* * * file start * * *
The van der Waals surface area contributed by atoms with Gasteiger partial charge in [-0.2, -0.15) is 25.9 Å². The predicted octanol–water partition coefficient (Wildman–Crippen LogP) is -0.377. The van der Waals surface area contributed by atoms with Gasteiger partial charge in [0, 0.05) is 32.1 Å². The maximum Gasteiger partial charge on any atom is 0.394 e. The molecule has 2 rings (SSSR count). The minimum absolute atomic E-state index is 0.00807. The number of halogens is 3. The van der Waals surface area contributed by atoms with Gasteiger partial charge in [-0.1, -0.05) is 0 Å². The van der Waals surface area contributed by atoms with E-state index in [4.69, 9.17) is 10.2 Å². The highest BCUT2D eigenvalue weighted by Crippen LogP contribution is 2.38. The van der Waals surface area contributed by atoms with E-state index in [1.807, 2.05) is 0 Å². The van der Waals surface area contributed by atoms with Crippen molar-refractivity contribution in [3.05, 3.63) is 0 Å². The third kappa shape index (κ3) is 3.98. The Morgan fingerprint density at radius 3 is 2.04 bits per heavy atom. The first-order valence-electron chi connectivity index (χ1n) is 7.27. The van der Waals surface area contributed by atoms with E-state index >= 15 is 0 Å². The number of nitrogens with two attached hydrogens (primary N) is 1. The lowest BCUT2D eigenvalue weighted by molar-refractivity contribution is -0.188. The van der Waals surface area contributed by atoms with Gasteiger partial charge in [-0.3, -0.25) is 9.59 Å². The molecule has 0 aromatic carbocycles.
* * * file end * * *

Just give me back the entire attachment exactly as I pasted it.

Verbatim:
The van der Waals surface area contributed by atoms with Gasteiger partial charge in [-0.2, -0.15) is 25.9 Å². The predicted octanol–water partition coefficient (Wildman–Crippen LogP) is -0.377. The van der Waals surface area contributed by atoms with Gasteiger partial charge in [0, 0.05) is 32.1 Å². The maximum Gasteiger partial charge on any atom is 0.394 e. The molecule has 2 rings (SSSR count). The minimum absolute atomic E-state index is 0.00807. The number of halogens is 3. The van der Waals surface area contributed by atoms with Gasteiger partial charge in [-0.1, -0.05) is 0 Å². The van der Waals surface area contributed by atoms with E-state index in [4.69, 9.17) is 10.2 Å². The highest BCUT2D eigenvalue weighted by Crippen LogP contribution is 2.38. The van der Waals surface area contributed by atoms with E-state index in [1.807, 2.05) is 0 Å². The van der Waals surface area contributed by atoms with Crippen molar-refractivity contribution in [3.05, 3.63) is 0 Å². The third kappa shape index (κ3) is 3.98. The Morgan fingerprint density at radius 3 is 2.04 bits per heavy atom. The first-order valence-electron chi connectivity index (χ1n) is 7.27. The van der Waals surface area contributed by atoms with E-state index >= 15 is 0 Å². The number of nitrogens with two attached hydrogens (primary N) is 1. The lowest BCUT2D eigenvalue weighted by molar-refractivity contribution is -0.188. The van der Waals surface area contributed by atoms with Gasteiger partial charge in [-0.3, -0.25) is 9.59 Å². The molecule has 0 aromatic carbocycles.